Orange County and food trends dance a strange polka. On some trends, we're far ahead of the hipsters—we've been eating at loncheras since forever, for instance, and the first time frozen yogurt became the IN thing back in the 1980s happened within our borders. But on other fads, we're woefully behind. Our bartenders are just catching up to a back-to-basics model, while other rages have yet to come our ways (still don't understand what a bicycle restaurant is . . .) and will hopefully stay away.
One foodie obsession that's coming soon: high-end doughnuts, taking the place of cupcakes. We had a preview of things to come last year with M&M Donuts in Anaheim, a tiny stand that in a previous life was probably a drive-thru keymaker but now makes doughnuts with blueberries: fine, but hardly worthy of the hours-long lines at night found there regularly. I've had those, as well as doughnuts glazed with bacon and other high-falutin' creations, and none of them impresses. How can you improve on the frosted swirls of a cinnamon roll that look like the Andromeda galaxy, the gooey jelly that spurts from a raspberry doughnut, the simple brilliance of a maple bar? Maybe I'm biased because I've been eating the classics almost every weekend of my life at Jax Donuts in Anaheim, not just to get a sugar rush, but also to get a fix of culture and a sense of who I am.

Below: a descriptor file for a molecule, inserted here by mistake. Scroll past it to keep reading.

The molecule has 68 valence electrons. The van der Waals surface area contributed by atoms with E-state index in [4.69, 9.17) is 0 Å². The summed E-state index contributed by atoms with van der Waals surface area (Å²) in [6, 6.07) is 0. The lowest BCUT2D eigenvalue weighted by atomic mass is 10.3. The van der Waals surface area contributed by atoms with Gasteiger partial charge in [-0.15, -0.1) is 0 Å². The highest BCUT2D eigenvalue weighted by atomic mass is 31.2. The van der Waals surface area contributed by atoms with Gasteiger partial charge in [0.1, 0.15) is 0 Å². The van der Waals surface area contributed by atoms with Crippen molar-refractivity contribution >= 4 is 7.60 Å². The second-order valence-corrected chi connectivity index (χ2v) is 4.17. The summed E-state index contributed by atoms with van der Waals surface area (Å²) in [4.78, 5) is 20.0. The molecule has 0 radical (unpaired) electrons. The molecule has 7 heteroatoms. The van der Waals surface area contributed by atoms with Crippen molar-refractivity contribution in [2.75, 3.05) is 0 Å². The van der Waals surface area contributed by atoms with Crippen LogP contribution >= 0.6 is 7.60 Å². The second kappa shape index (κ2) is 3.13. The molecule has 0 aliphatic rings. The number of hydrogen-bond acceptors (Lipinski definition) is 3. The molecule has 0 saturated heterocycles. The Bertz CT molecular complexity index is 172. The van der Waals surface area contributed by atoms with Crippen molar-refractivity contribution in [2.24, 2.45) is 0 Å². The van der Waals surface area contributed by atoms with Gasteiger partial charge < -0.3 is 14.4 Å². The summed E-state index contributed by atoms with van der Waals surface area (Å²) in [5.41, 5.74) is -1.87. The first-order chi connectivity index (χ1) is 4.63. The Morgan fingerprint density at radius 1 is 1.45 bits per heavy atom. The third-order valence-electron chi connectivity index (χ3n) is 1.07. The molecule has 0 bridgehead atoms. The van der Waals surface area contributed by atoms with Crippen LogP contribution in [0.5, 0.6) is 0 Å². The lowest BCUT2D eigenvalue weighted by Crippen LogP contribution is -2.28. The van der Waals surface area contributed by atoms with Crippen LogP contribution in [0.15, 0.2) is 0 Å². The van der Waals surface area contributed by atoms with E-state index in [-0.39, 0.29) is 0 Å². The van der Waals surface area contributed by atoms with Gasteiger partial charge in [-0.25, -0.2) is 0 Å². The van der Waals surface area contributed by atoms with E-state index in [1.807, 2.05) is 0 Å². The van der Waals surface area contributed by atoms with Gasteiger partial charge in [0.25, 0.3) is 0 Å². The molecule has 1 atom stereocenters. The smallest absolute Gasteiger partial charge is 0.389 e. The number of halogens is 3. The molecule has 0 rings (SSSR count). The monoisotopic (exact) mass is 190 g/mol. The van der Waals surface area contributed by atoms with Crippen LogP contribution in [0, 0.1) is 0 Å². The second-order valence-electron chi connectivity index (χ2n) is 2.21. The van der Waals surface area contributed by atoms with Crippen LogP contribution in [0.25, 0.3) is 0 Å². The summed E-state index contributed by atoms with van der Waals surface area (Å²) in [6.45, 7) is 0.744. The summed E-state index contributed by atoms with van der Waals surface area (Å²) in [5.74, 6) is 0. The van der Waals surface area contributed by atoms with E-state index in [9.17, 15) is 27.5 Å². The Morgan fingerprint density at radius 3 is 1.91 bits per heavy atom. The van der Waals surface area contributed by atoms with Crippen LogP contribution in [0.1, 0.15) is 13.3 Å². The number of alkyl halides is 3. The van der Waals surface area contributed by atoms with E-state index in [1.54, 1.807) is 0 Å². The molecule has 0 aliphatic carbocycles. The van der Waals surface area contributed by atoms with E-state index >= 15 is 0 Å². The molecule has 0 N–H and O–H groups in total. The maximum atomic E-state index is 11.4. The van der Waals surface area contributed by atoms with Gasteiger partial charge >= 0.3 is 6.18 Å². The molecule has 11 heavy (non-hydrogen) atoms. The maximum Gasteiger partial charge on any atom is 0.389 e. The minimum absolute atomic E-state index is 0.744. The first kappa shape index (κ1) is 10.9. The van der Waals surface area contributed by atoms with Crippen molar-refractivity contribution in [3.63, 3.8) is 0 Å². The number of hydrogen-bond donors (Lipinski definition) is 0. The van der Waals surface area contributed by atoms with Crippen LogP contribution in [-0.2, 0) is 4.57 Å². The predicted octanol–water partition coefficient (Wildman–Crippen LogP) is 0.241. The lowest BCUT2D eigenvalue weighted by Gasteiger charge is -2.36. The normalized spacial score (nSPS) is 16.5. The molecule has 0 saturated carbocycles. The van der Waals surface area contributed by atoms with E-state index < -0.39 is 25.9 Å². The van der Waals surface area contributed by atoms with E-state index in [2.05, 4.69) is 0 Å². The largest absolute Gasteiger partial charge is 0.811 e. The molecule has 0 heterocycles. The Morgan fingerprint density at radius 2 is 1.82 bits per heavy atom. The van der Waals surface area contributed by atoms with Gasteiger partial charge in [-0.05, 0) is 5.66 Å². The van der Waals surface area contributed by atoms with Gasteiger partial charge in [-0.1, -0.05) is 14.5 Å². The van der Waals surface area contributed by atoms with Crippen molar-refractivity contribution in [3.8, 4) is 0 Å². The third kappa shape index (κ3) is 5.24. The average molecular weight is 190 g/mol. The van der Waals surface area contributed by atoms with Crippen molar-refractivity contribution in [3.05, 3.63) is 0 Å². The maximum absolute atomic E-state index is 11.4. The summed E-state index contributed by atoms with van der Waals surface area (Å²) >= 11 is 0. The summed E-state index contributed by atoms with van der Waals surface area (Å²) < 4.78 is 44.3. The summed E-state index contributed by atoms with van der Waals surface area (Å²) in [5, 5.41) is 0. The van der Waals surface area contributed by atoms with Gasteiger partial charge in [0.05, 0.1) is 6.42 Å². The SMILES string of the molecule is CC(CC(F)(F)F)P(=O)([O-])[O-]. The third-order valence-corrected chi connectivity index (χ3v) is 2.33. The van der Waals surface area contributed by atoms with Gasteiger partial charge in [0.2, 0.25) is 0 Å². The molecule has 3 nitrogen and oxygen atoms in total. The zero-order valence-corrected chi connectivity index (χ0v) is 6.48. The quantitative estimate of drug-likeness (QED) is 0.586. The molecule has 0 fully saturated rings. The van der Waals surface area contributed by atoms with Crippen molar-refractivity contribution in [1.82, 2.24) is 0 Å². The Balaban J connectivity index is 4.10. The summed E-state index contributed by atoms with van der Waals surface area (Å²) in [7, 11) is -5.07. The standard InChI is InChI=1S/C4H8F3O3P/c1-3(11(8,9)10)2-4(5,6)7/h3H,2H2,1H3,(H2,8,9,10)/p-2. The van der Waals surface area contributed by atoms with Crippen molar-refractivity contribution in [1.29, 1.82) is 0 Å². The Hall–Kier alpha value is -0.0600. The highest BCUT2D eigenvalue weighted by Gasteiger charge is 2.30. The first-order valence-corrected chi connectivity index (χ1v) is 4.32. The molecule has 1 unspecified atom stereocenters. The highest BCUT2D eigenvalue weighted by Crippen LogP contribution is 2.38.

Jax might be the one restaurant I've visited more than any other without ever having reviewed it, probably because it's such a personal tale. It's where my father and his childhood friends from Jerez in Zacatecas have reunited since they were young men in a foreign land during the 1970s, bringing us kids until we became teens who joked about our fathers reuniting daily at a doughnut shop. I've seen Jax get kicked out of its original spot in a shopping plaza across the street from Anaheim City Hall only to pop up a couple of doors down, selling the same great creations as always: cheap, multihued and with more glaze than a bad South County tan job. Old-fashioned, bear claws, sprinkles, chocolate-y—these and other basics are all here, delicious and baked once a tray is gone, which is usually within the hour. The most complicated thing is a French cruller, fried perfectly with just a smear of chocolate. Jax will never pop up on blogs, never create buzz—there's no need to, since it's already packed all of its 24 hours with the people who'll stick with doughnuts long after hipsters ditch them for lollipops or whatever damn trend follows.
This column appeared in print as “Jax to the Max.”